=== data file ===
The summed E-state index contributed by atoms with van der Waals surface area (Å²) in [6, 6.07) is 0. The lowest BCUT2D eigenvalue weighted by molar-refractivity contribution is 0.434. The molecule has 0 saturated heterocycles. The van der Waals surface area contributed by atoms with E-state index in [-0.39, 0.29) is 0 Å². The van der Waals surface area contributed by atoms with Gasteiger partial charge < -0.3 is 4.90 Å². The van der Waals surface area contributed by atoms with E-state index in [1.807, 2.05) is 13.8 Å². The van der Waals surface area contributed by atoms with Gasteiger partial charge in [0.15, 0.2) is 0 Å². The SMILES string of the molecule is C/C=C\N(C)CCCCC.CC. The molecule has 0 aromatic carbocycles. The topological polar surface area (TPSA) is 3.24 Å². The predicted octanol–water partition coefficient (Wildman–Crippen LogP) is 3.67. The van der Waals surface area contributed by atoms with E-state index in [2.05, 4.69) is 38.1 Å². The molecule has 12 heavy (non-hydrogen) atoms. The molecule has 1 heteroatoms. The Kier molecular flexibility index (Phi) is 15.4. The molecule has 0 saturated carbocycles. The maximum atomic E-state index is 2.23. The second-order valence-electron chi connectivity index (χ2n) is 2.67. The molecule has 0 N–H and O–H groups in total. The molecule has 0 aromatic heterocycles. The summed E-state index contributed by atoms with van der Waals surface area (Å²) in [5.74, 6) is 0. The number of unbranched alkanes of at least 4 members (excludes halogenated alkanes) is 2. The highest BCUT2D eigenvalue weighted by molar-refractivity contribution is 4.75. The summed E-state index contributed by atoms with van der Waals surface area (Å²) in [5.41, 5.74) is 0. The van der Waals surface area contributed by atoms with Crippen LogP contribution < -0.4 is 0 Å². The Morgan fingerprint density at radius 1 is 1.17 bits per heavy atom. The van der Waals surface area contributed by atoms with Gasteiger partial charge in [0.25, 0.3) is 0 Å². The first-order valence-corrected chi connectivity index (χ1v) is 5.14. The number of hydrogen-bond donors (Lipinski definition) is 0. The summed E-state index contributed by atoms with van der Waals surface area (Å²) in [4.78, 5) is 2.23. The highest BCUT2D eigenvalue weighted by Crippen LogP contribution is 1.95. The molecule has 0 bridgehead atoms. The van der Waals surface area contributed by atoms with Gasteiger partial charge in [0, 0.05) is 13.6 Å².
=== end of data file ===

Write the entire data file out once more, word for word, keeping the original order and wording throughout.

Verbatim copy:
The summed E-state index contributed by atoms with van der Waals surface area (Å²) in [6, 6.07) is 0. The lowest BCUT2D eigenvalue weighted by molar-refractivity contribution is 0.434. The molecule has 0 saturated heterocycles. The van der Waals surface area contributed by atoms with E-state index in [-0.39, 0.29) is 0 Å². The van der Waals surface area contributed by atoms with Gasteiger partial charge < -0.3 is 4.90 Å². The van der Waals surface area contributed by atoms with E-state index in [1.807, 2.05) is 13.8 Å². The van der Waals surface area contributed by atoms with Gasteiger partial charge in [0.15, 0.2) is 0 Å². The SMILES string of the molecule is C/C=C\N(C)CCCCC.CC. The molecule has 0 aromatic carbocycles. The topological polar surface area (TPSA) is 3.24 Å². The predicted octanol–water partition coefficient (Wildman–Crippen LogP) is 3.67. The van der Waals surface area contributed by atoms with E-state index in [2.05, 4.69) is 38.1 Å². The molecule has 12 heavy (non-hydrogen) atoms. The molecule has 1 heteroatoms. The Kier molecular flexibility index (Phi) is 15.4. The molecule has 0 saturated carbocycles. The maximum atomic E-state index is 2.23. The second-order valence-electron chi connectivity index (χ2n) is 2.67. The molecule has 0 N–H and O–H groups in total. The molecule has 0 aromatic heterocycles. The summed E-state index contributed by atoms with van der Waals surface area (Å²) in [5.74, 6) is 0. The number of unbranched alkanes of at least 4 members (excludes halogenated alkanes) is 2. The highest BCUT2D eigenvalue weighted by molar-refractivity contribution is 4.75. The summed E-state index contributed by atoms with van der Waals surface area (Å²) in [5.41, 5.74) is 0. The van der Waals surface area contributed by atoms with Crippen LogP contribution < -0.4 is 0 Å². The Morgan fingerprint density at radius 1 is 1.17 bits per heavy atom. The van der Waals surface area contributed by atoms with Gasteiger partial charge in [0.25, 0.3) is 0 Å². The first-order valence-corrected chi connectivity index (χ1v) is 5.14. The number of hydrogen-bond donors (Lipinski definition) is 0. The summed E-state index contributed by atoms with van der Waals surface area (Å²) in [4.78, 5) is 2.23. The highest BCUT2D eigenvalue weighted by Crippen LogP contribution is 1.95. The molecule has 0 bridgehead atoms. The van der Waals surface area contributed by atoms with Gasteiger partial charge in [0, 0.05) is 13.6 Å².